I will make a prediction and I don’t believe it is a brave one – South Australia will become a state with cheap, clean and reliable electricity and it will do so largely on the back of renewables.
In sun belt countries and states solar with storage will out compete any other source of energy. The fall in the costs of renewables, especially solar, has outstripped all predictions and costs continue to fall. As a more mature technology the cost of wind continues to fall but not as rapidly as solar.
The Eyre Peninsula and the north of South Australia are home to a world class wind and solar resource. Wind and solar, to a degree, complement each other.
At the end of the last decade the state government commissioned the Green Grid Study which focussed on tapping the massive wind resource on the Eyre Peninsula.
More than 10,000 MW of wind energy potential with commercial prospects was identified with an initial focus on developing 2000 MW along with investment in enhanced interstate electricity connectors.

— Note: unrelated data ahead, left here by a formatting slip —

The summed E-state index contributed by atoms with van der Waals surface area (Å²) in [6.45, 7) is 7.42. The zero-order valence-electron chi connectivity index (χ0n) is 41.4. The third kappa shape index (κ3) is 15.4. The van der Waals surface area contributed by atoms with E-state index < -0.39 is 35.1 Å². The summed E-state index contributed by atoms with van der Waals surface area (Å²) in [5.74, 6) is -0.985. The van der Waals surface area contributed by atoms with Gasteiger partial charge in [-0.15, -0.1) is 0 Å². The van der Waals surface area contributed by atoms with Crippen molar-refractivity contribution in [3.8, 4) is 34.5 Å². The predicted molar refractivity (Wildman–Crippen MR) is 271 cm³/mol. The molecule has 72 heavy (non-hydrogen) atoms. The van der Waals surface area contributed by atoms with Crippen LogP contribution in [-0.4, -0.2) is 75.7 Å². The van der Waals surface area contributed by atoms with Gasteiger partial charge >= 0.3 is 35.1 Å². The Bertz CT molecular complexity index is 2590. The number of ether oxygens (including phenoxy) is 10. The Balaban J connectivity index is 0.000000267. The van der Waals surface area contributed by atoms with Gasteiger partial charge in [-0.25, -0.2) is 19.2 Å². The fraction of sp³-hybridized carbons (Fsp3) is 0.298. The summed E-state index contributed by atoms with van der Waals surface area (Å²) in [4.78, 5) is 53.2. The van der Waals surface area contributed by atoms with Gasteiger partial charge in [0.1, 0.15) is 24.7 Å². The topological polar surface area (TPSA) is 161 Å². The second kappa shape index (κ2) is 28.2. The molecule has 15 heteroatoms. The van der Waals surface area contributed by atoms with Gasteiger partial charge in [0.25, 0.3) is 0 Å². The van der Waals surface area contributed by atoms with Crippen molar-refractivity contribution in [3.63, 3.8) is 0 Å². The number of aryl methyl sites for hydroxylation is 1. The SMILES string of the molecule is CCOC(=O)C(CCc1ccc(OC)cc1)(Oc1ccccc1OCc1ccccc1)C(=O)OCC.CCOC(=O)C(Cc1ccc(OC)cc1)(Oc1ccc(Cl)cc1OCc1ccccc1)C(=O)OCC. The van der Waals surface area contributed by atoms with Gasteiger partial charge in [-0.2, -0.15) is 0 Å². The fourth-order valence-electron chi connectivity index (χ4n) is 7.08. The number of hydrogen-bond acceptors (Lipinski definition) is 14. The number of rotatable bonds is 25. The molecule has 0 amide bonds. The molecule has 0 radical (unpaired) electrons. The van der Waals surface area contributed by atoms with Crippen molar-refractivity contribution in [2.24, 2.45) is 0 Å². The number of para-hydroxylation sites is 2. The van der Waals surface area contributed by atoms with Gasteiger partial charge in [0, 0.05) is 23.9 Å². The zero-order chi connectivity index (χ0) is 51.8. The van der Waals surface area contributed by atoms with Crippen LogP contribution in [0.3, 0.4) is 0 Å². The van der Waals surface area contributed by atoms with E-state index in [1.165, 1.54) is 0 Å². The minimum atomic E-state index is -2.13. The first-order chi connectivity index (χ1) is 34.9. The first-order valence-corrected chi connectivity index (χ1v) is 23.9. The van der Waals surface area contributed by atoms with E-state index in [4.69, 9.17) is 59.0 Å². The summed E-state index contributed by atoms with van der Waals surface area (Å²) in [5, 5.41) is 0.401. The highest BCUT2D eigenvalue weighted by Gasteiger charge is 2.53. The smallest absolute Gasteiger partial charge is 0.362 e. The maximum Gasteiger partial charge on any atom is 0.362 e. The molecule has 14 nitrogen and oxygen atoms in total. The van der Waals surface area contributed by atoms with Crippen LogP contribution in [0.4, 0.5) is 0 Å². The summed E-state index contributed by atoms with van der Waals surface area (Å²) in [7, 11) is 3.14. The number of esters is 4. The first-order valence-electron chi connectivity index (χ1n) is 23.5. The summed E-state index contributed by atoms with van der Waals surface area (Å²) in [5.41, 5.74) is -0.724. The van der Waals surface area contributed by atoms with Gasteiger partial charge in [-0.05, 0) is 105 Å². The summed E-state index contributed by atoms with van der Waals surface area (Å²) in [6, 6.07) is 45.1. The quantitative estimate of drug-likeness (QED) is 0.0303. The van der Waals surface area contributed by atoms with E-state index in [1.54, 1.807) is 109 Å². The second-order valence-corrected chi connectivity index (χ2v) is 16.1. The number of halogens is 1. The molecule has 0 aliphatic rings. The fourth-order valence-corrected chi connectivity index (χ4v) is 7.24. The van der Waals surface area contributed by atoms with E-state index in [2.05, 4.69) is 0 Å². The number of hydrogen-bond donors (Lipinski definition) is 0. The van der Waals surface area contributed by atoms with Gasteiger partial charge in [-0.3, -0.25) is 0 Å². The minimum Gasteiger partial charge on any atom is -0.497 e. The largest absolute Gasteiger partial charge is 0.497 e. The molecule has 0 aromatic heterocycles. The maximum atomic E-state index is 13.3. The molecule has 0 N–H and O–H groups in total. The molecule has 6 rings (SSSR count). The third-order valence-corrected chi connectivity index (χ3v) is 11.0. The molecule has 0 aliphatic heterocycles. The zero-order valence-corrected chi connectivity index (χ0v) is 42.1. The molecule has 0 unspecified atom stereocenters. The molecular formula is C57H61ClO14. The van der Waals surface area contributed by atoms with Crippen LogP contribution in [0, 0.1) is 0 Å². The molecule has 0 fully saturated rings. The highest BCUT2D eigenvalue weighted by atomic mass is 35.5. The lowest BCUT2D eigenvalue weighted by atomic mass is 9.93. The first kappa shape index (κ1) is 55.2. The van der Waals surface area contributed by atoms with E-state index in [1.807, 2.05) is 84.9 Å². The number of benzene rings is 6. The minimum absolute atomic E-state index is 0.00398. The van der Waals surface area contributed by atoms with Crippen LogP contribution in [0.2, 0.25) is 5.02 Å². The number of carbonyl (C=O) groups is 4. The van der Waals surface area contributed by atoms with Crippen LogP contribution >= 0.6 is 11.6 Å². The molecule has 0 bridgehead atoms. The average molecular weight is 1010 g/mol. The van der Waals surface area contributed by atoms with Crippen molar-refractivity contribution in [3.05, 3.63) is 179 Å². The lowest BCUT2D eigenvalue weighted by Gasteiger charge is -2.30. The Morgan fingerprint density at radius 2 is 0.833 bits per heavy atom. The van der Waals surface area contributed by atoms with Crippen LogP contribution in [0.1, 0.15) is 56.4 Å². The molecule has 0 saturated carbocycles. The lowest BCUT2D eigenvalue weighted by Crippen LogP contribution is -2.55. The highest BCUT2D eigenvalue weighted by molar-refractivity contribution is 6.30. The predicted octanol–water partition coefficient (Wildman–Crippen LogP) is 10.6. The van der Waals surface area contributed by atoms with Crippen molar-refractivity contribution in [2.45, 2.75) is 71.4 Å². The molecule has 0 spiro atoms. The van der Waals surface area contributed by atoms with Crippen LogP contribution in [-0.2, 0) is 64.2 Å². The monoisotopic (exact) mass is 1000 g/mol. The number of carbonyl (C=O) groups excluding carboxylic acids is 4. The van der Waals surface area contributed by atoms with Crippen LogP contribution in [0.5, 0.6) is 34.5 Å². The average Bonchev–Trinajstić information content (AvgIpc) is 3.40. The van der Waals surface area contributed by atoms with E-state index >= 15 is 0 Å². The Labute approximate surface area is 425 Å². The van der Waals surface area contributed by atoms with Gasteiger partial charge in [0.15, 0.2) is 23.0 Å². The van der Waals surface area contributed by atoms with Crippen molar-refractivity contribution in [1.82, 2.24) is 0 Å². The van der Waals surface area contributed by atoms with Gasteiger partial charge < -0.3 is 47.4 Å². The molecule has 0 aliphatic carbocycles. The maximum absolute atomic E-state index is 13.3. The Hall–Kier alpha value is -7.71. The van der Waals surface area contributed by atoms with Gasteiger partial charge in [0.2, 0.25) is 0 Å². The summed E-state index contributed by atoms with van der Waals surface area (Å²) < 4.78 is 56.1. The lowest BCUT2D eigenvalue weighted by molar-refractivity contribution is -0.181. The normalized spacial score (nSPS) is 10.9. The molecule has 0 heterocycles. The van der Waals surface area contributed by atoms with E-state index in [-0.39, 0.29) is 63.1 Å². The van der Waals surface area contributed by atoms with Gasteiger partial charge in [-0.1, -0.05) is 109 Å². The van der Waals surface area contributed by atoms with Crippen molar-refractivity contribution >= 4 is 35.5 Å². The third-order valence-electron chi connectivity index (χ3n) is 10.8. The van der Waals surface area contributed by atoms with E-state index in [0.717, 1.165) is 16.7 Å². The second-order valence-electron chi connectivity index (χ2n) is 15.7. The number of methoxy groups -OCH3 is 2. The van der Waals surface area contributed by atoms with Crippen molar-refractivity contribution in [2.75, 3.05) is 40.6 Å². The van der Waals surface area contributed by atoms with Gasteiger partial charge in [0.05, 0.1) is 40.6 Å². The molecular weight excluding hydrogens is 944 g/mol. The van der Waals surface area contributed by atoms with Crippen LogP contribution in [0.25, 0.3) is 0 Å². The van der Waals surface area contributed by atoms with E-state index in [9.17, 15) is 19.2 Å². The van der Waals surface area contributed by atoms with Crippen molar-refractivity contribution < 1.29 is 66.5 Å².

The study should be revisited in the light of the developments in solar, potential pumped hydro in our region and the cost falls in utility scale and small scale battery storage.
The recently released State Government Hydrogen Road Map flags the potential to produce hydrogen and ammonia using renewables for the domestic market and export. A coordinated state building approach is needed.
The benefits to Eyre Peninsula, the north of our state and the national electricity market could be enormous. Job creation, improved grid reliability and ultimately cheaper wholesale electricity will be the result.
To see the potential of renewables look no further than the recent comments by new owner of Arrium, Sanjeev Gupta. One of his first moves was to acquire majority ownership through SIMEC of the Australian renewable energy company, ZEN. Far from demonising renewables Sanjeev Gupta has made it clear renewables will form an important part of our industrial future.
The Eyre Peninsula and the north of our state is in an ideal position to benefit from a clean energy future.
Instead of handing around lumps of coal in parliament we should be grabbing with both hands a far cleaner and cheaper energy future.
Member for Giles